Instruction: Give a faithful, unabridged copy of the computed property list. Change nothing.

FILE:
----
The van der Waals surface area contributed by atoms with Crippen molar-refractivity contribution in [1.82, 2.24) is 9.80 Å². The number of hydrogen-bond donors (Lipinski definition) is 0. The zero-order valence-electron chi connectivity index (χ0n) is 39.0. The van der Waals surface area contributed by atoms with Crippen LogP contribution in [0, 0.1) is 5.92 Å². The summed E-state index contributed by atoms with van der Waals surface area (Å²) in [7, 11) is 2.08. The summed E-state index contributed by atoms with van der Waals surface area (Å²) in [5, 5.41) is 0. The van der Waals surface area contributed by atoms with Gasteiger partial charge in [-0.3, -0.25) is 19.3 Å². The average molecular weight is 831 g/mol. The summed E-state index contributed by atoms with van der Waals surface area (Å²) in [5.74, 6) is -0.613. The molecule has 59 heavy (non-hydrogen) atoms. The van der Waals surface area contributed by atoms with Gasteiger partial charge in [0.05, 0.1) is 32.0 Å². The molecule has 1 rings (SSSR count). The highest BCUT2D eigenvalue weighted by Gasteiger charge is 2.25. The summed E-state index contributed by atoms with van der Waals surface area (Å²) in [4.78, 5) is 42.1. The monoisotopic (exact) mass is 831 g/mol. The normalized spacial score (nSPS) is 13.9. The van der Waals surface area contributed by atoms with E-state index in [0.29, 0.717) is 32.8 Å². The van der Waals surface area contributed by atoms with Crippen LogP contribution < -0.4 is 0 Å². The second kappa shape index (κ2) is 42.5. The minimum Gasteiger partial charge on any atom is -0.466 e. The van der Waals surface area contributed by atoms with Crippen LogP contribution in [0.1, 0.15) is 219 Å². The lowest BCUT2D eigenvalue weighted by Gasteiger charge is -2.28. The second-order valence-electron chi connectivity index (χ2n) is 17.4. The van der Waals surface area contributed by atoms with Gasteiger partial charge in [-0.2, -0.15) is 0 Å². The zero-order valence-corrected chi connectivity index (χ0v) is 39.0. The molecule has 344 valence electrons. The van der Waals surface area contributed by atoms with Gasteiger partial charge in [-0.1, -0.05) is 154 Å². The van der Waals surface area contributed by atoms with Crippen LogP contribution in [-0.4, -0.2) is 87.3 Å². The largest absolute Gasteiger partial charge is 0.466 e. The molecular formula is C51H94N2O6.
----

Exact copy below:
The van der Waals surface area contributed by atoms with Crippen molar-refractivity contribution in [1.82, 2.24) is 9.80 Å². The number of hydrogen-bond donors (Lipinski definition) is 0. The zero-order valence-electron chi connectivity index (χ0n) is 39.0. The van der Waals surface area contributed by atoms with Crippen LogP contribution in [0, 0.1) is 5.92 Å². The summed E-state index contributed by atoms with van der Waals surface area (Å²) in [7, 11) is 2.08. The summed E-state index contributed by atoms with van der Waals surface area (Å²) in [5, 5.41) is 0. The van der Waals surface area contributed by atoms with Gasteiger partial charge in [-0.3, -0.25) is 19.3 Å². The average molecular weight is 831 g/mol. The summed E-state index contributed by atoms with van der Waals surface area (Å²) in [5.74, 6) is -0.613. The molecule has 59 heavy (non-hydrogen) atoms. The van der Waals surface area contributed by atoms with Gasteiger partial charge in [0.05, 0.1) is 32.0 Å². The molecule has 1 rings (SSSR count). The highest BCUT2D eigenvalue weighted by Gasteiger charge is 2.25. The summed E-state index contributed by atoms with van der Waals surface area (Å²) in [4.78, 5) is 42.1. The monoisotopic (exact) mass is 831 g/mol. The normalized spacial score (nSPS) is 13.9. The van der Waals surface area contributed by atoms with E-state index in [0.29, 0.717) is 32.8 Å². The van der Waals surface area contributed by atoms with Crippen LogP contribution < -0.4 is 0 Å². The second kappa shape index (κ2) is 42.5. The minimum Gasteiger partial charge on any atom is -0.466 e. The van der Waals surface area contributed by atoms with Crippen LogP contribution in [0.1, 0.15) is 219 Å². The lowest BCUT2D eigenvalue weighted by Gasteiger charge is -2.28. The second-order valence-electron chi connectivity index (χ2n) is 17.4. The van der Waals surface area contributed by atoms with Gasteiger partial charge in [-0.2, -0.15) is 0 Å². The zero-order valence-corrected chi connectivity index (χ0v) is 39.0. The molecule has 344 valence electrons. The van der Waals surface area contributed by atoms with Gasteiger partial charge in [-0.1, -0.05) is 154 Å². The van der Waals surface area contributed by atoms with Crippen LogP contribution in [-0.4, -0.2) is 87.3 Å². The largest absolute Gasteiger partial charge is 0.466 e. The molecular formula is C51H94N2O6.